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Shadow Lake Trail- Part 3 (Shadow Lake Campground to Red Earth Creek Trailhead)

Shadow Lake Campground to Red Earth Creek Trailhead

Distance: 12.9 km

Elevation Loss: 400 m

Time: 4 hours

My last day of the hike was probably the least exciting but also the longest. Since I couldn’t continue towards Egypt Lake as was my usual plan, I had to exit the backcountry through the Red Earth Creek path, which is essentially just a graveled fire road.

I got up nice and early so I could knock out the trail as fast as possible. Most of the trail was completely flat and there wasn’t much opportunity for any views. It was going to be the most mundane of the three days but a trail is a trail, and I was still excited to finish the last lag of the trip.

The sky was cloud covered as I began my trek on an even dirty covered trail. There were a handful of bridges along the trail that helped cross over the fragile areas.

Much of the trail was surrounded with large coniferous trees, completely blocking any view of my surroundings, though one brief moment in a small meadow provided me a glance at the mountains to the distance.

Then it was back into the trees. The trail was incredibly well-kept the entire way, with only various smoothed down stones to cause me any sort of ankle distress.

A few one log bridges were used to cross over streams though out the trail though because it was so late in the season, the water was low enough that it was no longer necessary.

As I reached the end of the Shadow Lake part of the trail, several steep switchbacks were accompanied with caution signs. This trail can be used for cross-country skiers in the winter time and so it is necessary to warn them that a steep decline awaits them.

After 2.4 km, a small boardwalk bridges the gap between Shadow Lake trail and Red Earth trail. If you are coming up Red Earth trail, it's at this point you are no longer allowed to ride your bicycle. There is a spot to lock up your bikes here.

The Red Earth Trail is an old fire road that doesn’t offer much for views and carries on for 10.5 km from the Shadow Lake turnoff.

The trail itself is a gradual decline, losing 400 m over the full 13 km it stretches out. From the Shadow Lake turnoff to the Red Earth trailhead, you have the option of riding your mountain bike. A lot of people opt to use the Red Earth trail for this purpose.

Despite its lack of scenery, there is still plenty of plant life and the occasional stream run off to look at.

As I continued along the wide trail, I was greeted briefly with the sun before it once again hid behind the clouds.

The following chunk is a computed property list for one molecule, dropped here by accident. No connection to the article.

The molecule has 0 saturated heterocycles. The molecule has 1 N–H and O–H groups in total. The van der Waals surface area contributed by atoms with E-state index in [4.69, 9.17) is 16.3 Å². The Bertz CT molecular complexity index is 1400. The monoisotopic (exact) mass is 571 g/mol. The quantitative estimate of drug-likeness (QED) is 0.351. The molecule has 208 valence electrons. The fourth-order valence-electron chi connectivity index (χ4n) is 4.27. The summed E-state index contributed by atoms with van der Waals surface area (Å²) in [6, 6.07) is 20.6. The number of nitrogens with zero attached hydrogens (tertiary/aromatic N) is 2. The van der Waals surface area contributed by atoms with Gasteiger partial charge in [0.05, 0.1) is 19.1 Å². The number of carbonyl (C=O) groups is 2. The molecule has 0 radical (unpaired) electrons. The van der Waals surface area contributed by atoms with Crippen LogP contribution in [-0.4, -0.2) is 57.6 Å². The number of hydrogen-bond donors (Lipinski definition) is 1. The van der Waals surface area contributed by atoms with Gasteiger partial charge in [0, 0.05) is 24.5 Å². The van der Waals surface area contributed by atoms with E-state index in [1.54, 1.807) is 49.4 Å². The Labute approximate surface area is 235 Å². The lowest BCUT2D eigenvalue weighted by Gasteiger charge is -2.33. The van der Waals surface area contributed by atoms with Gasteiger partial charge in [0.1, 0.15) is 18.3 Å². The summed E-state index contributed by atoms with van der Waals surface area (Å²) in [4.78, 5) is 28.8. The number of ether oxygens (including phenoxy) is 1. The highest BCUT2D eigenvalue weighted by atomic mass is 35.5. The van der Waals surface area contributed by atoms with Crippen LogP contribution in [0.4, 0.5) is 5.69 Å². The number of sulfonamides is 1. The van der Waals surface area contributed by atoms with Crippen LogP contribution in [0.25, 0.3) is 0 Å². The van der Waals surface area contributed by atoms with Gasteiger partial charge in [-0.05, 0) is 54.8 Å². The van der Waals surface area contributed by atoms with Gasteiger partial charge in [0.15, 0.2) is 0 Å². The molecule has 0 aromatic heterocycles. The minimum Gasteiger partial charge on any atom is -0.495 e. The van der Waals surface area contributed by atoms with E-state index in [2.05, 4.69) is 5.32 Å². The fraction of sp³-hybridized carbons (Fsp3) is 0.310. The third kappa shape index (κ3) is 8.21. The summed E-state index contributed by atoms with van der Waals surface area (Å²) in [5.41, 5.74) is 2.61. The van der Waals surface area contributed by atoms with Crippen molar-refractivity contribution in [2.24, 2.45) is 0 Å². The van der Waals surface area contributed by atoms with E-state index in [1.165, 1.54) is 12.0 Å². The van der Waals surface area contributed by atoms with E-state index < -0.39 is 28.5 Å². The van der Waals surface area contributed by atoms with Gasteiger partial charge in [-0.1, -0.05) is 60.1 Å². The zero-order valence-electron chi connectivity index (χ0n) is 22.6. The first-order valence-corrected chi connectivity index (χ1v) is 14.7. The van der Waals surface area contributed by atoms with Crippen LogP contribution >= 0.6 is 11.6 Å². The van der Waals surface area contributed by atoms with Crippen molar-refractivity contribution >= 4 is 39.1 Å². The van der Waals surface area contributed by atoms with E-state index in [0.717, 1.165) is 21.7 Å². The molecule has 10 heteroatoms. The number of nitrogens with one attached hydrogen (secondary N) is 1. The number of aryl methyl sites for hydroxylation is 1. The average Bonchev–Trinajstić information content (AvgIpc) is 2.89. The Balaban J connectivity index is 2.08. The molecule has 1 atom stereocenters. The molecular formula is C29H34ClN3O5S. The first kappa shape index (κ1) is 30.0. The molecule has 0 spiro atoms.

A few kilometres into the trail, I was able to hear and finally see Red Earth Creek to my right.

Another 3.6 km and I was walking right into the Lost Horse Creek Campsite. Red Earth trail literally walks right through the campsite so I was able to take a quick peak at the five camping pads and outhouse off to the distance.

The first bridge after the campsite takes you over the small area that the creek still flows.

The second bridge takes you over remnants of an old riverbed.

Dirt was replaced with pebbles as I continued my descent to the TransCanada highway. Along the way, I was once again greeted with the sight of a family of spruce grouse. This time, papa was also with the group. There is nothing cuter than the sound of spruce grouse chicks chirping along…until the papa decides to start shaking his tail feathers at you as a stern warning to back off.

After that, it was more of the same as I steadily continued my way down on the evenly graded trail.

After what seemed like forever, I finally reached my final destination. The parking lot is separated from the trail itself with a gate as it helps to keep the wildlife away from the road.

I took my picture one last time, this time at the trailhead sign of RedEarth Creek trailhead. Then it was time for a nice big steak to cap off the weekend!

While I was still a bit disappointed that I had been unable to reach Egypt Lake and all of it’s surrounding wonders, I had still been offered a brief glimpse at it’s gorgeous beauty through Shadow Lake. If you are looking for a shorter option that still allows for a chance to see wonderfully blue mountain lakes, check out this route!

For day 1 of my backpacking trip, click here! And for day 2, click here!

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